Today, every plant requires a particular type of soil that will efficiently enhance its growth, including succulents. Therefore, you must choose the right kind of potting mix for your plants.
Succulents are unique plants that will grow into your desired houseplant with the right care and needs, such as proper watering, sunlight, the right soil, etc. But can you use regular potting soil for succulents?
No, regular potting soil is not good for succulents! Succulents require airy soil that has a proper drainage system to avoid rot and blackening, which occurs if the potting mix becomes too soggy and prevents good airflow.
The regular potting mix doesn’t match these requirements, as it is heavy and dense, causing suffocation of roots.
Table of Contents
Regular Potting Soil and Succulents
A brief review on both the regular potting soil and succulents will help us answer the topic question and broaden our knowledge of why it is not advisable to use regular potting soil for succulents. The right soil requirement will enhance its survival and healthy growth.
Also known as regular potting mix, regular potting soil comprises different ingredients, including sphagnum moss, bark, perlite, vermiculite, compost, or coir used to grow plants in containers enhances a healthy environment for potted plants to grow.
Potting soil or mix are created to prevent the soil from being excessively compacted, thereby suffocating plant roots and hindering the easy flow of water and nutrients.
The potting mix doesn’t have soil, as the soil can harbor fungus and other plant pests that can be disastrous to plants. On the other hand, potting mix is sterile, free from fungus, and safe.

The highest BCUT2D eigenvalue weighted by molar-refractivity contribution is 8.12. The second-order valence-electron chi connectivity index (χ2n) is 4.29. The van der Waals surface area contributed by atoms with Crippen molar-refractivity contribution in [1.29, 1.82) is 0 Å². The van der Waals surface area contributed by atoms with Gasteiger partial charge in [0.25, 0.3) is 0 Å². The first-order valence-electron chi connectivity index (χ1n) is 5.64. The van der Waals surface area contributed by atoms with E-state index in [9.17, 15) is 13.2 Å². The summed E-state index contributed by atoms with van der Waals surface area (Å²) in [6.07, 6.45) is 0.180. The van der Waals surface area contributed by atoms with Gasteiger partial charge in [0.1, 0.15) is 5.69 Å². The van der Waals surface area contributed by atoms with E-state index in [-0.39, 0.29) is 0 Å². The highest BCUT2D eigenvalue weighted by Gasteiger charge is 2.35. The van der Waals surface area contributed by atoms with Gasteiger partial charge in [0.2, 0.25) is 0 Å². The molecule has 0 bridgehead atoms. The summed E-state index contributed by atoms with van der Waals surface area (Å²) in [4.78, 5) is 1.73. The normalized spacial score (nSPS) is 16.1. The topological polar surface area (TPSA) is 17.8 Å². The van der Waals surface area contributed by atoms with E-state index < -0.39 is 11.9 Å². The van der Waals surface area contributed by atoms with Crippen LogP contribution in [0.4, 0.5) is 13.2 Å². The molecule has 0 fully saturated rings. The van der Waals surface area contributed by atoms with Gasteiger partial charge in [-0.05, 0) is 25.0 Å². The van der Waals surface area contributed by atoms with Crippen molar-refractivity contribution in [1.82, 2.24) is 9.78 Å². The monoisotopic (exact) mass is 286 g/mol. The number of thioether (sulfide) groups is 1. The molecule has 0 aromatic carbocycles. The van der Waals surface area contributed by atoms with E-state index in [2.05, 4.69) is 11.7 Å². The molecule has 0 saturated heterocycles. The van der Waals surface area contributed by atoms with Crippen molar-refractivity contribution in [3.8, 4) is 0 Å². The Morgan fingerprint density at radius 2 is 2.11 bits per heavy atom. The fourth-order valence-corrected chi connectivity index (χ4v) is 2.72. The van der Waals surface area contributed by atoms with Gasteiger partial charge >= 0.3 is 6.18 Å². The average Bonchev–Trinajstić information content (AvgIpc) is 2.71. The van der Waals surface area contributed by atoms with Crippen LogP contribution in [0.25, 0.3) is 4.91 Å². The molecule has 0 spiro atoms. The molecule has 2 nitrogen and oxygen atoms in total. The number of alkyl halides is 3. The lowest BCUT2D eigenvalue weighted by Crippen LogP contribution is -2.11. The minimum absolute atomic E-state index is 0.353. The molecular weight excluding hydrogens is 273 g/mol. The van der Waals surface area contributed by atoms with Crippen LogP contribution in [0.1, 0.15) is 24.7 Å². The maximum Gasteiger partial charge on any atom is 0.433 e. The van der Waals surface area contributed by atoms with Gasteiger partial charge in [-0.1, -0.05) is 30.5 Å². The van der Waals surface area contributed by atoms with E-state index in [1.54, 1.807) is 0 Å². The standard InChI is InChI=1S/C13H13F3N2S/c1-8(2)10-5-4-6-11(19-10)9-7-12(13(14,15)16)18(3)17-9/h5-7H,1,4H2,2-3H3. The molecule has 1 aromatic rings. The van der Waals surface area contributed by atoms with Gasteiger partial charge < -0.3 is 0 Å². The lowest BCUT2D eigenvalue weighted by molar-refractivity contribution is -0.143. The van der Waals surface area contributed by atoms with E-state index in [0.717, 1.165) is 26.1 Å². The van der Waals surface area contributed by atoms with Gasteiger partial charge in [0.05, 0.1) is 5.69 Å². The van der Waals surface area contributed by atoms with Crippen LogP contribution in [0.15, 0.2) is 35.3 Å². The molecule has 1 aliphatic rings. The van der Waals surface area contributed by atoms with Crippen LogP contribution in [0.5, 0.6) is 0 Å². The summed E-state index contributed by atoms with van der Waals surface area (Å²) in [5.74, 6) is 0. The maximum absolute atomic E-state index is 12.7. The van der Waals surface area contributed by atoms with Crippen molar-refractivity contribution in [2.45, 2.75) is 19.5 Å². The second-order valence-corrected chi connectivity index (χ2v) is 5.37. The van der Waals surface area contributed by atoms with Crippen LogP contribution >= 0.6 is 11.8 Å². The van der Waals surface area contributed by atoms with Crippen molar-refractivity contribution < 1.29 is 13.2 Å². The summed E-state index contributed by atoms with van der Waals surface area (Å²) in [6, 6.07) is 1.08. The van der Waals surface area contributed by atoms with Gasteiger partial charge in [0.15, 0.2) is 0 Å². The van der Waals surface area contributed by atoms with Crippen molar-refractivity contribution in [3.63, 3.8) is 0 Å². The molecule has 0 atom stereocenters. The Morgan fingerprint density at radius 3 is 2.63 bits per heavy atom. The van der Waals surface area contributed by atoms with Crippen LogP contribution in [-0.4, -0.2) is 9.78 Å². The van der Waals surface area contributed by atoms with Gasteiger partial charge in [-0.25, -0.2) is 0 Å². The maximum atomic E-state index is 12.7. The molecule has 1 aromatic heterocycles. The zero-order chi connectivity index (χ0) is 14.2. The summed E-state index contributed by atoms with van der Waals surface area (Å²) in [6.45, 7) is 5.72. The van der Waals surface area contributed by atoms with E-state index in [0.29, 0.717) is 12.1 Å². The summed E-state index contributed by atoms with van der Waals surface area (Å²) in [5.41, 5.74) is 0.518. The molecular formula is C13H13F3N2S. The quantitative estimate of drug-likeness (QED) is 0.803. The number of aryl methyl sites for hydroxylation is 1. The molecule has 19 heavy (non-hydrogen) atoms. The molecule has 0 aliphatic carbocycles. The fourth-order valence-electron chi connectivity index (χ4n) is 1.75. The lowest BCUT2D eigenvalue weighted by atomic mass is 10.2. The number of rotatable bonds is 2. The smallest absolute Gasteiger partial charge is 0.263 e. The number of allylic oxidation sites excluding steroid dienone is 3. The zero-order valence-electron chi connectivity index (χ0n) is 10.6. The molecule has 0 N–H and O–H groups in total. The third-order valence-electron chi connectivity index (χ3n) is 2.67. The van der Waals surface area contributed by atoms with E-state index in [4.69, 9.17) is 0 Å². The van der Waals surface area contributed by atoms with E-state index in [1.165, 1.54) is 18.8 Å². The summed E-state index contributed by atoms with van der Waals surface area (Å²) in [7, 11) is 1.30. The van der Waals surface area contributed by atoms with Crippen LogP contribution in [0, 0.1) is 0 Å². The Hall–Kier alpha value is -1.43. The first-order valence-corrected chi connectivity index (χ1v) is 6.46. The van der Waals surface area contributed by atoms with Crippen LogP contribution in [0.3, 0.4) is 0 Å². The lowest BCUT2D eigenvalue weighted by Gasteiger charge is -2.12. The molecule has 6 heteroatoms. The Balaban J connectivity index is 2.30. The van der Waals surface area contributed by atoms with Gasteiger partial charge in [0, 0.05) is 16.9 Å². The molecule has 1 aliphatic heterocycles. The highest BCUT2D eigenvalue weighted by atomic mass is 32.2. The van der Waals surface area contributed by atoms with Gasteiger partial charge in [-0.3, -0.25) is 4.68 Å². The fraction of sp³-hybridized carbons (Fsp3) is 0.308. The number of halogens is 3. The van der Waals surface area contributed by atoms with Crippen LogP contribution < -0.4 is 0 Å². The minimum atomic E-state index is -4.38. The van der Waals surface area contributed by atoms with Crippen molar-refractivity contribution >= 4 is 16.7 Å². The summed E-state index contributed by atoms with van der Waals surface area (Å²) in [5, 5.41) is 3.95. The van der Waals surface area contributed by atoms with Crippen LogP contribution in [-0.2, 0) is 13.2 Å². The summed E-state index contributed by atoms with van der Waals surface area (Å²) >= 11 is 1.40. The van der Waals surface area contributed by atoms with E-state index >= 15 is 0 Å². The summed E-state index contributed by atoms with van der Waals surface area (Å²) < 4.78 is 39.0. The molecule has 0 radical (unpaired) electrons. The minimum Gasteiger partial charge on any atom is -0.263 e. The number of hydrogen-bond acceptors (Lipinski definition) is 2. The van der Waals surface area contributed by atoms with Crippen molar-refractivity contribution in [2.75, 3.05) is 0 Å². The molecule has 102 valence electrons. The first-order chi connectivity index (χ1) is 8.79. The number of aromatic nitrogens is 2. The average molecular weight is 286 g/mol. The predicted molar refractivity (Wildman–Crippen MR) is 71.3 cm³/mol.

Organic material such as compost or moss serves as a nutrient to the plant. In contrast, the vermiculite or perlite makes the mix become loose and properly drained to prevent it from becoming compact around the roots of the plant or store excessive water, as both can prevent roots from breathing and can cause damage to plants.
It is preferable for container plants or starting seeds.
On the other hand, succulents are plants with thick stems or leave that store water. It has a unique adaptation that allows it to thrive in dry climates.
They are especially native to arid regions like deserts but can survive in jungle environs, high alpine regions, dry tropical areas, etc. They dislike high humidity levels.
One of the outstanding features of succulents, aside from having warm temperatures and filtered sunlight, is that it requires well-draining soil.
Continuous water around the roots will result in rot or damage to plants because the waters tend to freeze during the cold season, which is not a good condition for succulents.
Can You Use Regular Potting Soil for Succulents?
Having gone through a summary of both the regular potting soil and succulents above, it will be unwise to still derail from our initial answer to the above question.
We have said it before that choosing the ideal soil for a plant will determine its survival and healthy growth, and that includes succulents. Therefore, it is not advisable to use regular potting soil for succulent plants.